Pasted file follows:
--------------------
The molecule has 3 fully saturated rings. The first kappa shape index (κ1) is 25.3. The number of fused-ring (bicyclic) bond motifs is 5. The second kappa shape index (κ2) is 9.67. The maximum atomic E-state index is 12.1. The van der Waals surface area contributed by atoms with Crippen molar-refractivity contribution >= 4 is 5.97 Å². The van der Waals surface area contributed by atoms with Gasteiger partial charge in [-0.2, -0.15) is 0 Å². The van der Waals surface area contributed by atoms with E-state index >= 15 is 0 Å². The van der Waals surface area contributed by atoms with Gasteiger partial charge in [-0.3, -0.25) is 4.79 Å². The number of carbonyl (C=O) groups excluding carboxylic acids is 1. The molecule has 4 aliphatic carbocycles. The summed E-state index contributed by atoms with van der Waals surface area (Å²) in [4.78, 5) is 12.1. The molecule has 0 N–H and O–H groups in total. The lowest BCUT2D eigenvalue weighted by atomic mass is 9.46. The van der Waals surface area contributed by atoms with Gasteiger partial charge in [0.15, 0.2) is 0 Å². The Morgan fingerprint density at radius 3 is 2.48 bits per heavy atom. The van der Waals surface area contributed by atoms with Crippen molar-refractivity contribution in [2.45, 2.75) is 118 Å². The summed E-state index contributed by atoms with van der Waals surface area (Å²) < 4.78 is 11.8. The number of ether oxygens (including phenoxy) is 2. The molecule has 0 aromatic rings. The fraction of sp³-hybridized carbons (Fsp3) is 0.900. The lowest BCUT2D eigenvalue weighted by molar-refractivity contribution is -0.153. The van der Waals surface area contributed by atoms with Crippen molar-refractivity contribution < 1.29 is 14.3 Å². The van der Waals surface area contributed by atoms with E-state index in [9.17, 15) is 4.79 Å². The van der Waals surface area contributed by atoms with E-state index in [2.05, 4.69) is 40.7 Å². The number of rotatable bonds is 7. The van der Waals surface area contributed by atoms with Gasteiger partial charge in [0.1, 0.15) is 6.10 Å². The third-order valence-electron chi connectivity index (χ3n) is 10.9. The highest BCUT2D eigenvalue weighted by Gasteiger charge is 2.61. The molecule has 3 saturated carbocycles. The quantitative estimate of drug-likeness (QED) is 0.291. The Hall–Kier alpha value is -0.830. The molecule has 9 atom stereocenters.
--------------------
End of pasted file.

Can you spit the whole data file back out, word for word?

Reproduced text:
The molecule has 3 fully saturated rings. The first kappa shape index (κ1) is 25.3. The number of fused-ring (bicyclic) bond motifs is 5. The second kappa shape index (κ2) is 9.67. The maximum atomic E-state index is 12.1. The van der Waals surface area contributed by atoms with Crippen molar-refractivity contribution >= 4 is 5.97 Å². The van der Waals surface area contributed by atoms with Gasteiger partial charge in [-0.2, -0.15) is 0 Å². The van der Waals surface area contributed by atoms with E-state index >= 15 is 0 Å². The van der Waals surface area contributed by atoms with Gasteiger partial charge in [-0.3, -0.25) is 4.79 Å². The number of carbonyl (C=O) groups excluding carboxylic acids is 1. The molecule has 4 aliphatic carbocycles. The summed E-state index contributed by atoms with van der Waals surface area (Å²) in [4.78, 5) is 12.1. The molecule has 0 N–H and O–H groups in total. The lowest BCUT2D eigenvalue weighted by atomic mass is 9.46. The van der Waals surface area contributed by atoms with Gasteiger partial charge in [0.15, 0.2) is 0 Å². The Morgan fingerprint density at radius 3 is 2.48 bits per heavy atom. The van der Waals surface area contributed by atoms with Crippen molar-refractivity contribution in [2.45, 2.75) is 118 Å². The summed E-state index contributed by atoms with van der Waals surface area (Å²) < 4.78 is 11.8. The number of ether oxygens (including phenoxy) is 2. The molecule has 0 aromatic rings. The fraction of sp³-hybridized carbons (Fsp3) is 0.900. The lowest BCUT2D eigenvalue weighted by molar-refractivity contribution is -0.153. The van der Waals surface area contributed by atoms with Crippen molar-refractivity contribution < 1.29 is 14.3 Å². The van der Waals surface area contributed by atoms with E-state index in [9.17, 15) is 4.79 Å². The van der Waals surface area contributed by atoms with E-state index in [2.05, 4.69) is 40.7 Å². The number of rotatable bonds is 7. The van der Waals surface area contributed by atoms with Gasteiger partial charge in [0.1, 0.15) is 6.10 Å². The third-order valence-electron chi connectivity index (χ3n) is 10.9. The highest BCUT2D eigenvalue weighted by Gasteiger charge is 2.61. The molecule has 3 saturated carbocycles. The quantitative estimate of drug-likeness (QED) is 0.291. The Hall–Kier alpha value is -0.830. The molecule has 9 atom stereocenters.